March 8, 2016--West Slope lawmakers push for more storage of water on East Slope (Grand Junction Sentinel)

A Western Slope lawmaker wants to help folks on the eastern side of the state store more water. Doing so not only would help serve the growing water demands of thirsty Front Range cities, but also take pressure off other areas of the state from transmountain diversions, said Rep. J. Paul Brown, R-Ignacio. Brown, along with Sen.

January 12, 2016--California drought: How will we know when it's over? (Mercury News)

Now that 2016 has gotten off to a wet start, with a series of El Niño storms drenching California in recent days, the question is turning up with increasing frequency at dinner parties and coffee shops:  "How will we know when the drought is over?" The answer, water experts say, is more complicated than you'd think. Simply put: The drought could end this year

December 28, 2015--University of Colorado scientists say reservoir evaporation a concern (Durango Herald)

 A focus should be placed on measuring and reducing reservoir evaporation in an effort to meet Colorado’s growing water supply demands, according to a study by the University of Colorado Boulder. The report, unveiled on Monday, focused on conservation, a popular theme touted by water managers across Colorado.

June 20, 2015--"Miracle May" rescues regional water prospects (Pine River Times)

A "miracle May" has turned around grim water supply prospects for the region, at least for this year, several speakers told the Upper Colorado River Commission Thursday in Durango. The commission has one representative from each of the four Upper Colorado River Basin states (Colorado, Wyoming, Utah, and New Mexico) and one federal representative.

May 15, 2015--Southwest reservoirs play catch-up (Durango Herald)

Colorado is slogging through a wetter-than-normal spring, with heavy rain restoring much-needed moisture to parched rangeland and sending some rivers over the banks. But the precipitation isn’t helping dry downstream states in the Southwest that rely on the Colorado River, which originates in western Colorado. The U.S.

March 11, 2015--Homebuilders’ biggest issues: Water, immigrant labor (Grand Junction Sentinel)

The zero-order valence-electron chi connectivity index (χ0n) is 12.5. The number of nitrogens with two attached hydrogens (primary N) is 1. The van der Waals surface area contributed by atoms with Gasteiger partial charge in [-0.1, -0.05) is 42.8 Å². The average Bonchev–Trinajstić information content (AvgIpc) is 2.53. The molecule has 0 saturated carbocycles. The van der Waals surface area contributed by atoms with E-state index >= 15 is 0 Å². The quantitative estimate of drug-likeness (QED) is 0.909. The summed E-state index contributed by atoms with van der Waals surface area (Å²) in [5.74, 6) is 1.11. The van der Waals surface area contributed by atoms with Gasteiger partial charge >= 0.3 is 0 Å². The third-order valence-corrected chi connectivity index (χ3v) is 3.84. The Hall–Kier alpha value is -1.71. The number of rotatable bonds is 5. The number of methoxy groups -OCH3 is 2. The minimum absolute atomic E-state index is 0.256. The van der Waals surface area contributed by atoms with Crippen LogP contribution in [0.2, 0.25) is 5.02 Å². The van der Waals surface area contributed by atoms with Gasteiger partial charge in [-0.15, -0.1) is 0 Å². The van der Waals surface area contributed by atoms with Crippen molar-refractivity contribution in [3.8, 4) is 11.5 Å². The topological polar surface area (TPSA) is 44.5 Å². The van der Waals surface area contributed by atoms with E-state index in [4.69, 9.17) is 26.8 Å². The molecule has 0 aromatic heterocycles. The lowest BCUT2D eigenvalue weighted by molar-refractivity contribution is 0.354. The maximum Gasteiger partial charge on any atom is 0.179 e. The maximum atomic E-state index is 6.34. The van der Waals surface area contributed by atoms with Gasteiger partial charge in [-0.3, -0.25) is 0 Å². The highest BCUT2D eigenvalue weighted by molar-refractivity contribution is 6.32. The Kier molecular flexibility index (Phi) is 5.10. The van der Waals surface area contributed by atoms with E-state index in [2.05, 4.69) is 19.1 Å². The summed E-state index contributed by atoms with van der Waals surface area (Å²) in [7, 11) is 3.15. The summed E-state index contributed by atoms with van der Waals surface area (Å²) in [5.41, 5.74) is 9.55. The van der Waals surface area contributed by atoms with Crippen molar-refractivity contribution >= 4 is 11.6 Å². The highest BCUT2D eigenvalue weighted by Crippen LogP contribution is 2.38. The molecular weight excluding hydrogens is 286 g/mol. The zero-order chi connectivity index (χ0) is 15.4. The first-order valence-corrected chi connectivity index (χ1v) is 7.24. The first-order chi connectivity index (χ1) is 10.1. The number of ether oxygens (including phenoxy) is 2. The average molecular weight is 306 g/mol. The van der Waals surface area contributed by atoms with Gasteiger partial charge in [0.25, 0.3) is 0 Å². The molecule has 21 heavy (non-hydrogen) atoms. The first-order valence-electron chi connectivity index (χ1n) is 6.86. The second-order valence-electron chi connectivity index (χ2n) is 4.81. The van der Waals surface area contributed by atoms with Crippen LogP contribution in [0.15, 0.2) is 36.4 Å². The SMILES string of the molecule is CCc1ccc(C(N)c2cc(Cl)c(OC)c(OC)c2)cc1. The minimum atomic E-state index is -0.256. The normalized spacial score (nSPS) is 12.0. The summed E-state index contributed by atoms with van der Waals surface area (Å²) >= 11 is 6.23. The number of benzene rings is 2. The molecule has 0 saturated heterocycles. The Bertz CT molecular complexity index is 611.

Colorado needs to move quickly on high elevation water storage projects, homebuilders told U.S. Rep. Scott Tipton, R-Colo., on Tuesday. New houses need new water taps, Bob Jenkins of the Colorado chapter of the National Homebuilders Association said in a meeting Tuesday with Tipton.

March 10, 2015--Long Hollow reservoir filling (Durango Herald)

Rain and snowmelt runoff have provided the first water for a reservoir on Long Hollow Creek near Redmesa, a long-planned storage unit that will help Colorado meet its contractual water obligation to New Mexico and indirectly provide water for irrigators in the southwest corner of La Plata County. Construction was completed in June 2014 on the Bobby K.

January 30, 2015--Unusually high temperatures, low snow pack could spell trouble for Utah’s water needs (Fox 13)

Five degrees for six months: Those are numbers that cause serious concern for Utah water experts. Brian McInerney, Hydrologist for the National Weather Service, said from August through January, northern Utah has averaged temperatures five degrees higher than normal. “Which is incredibly significant when you talk about snow pack,” McInerney said.

January 30, 2015--Scientists see shrinking California snowpack as a harbinger (Los Angeles Times)

State workers performed a California winter ritual Thursday, poking hollow aluminum tubes into Sierra Nevada meadows to measure the snowpack. In what scientists see as a harbinger, they didn't find much. "We will conceivably see more years like this in the future," said geologist Jeffrey Mount, a senior fellow at the Public Policy Institute of California.

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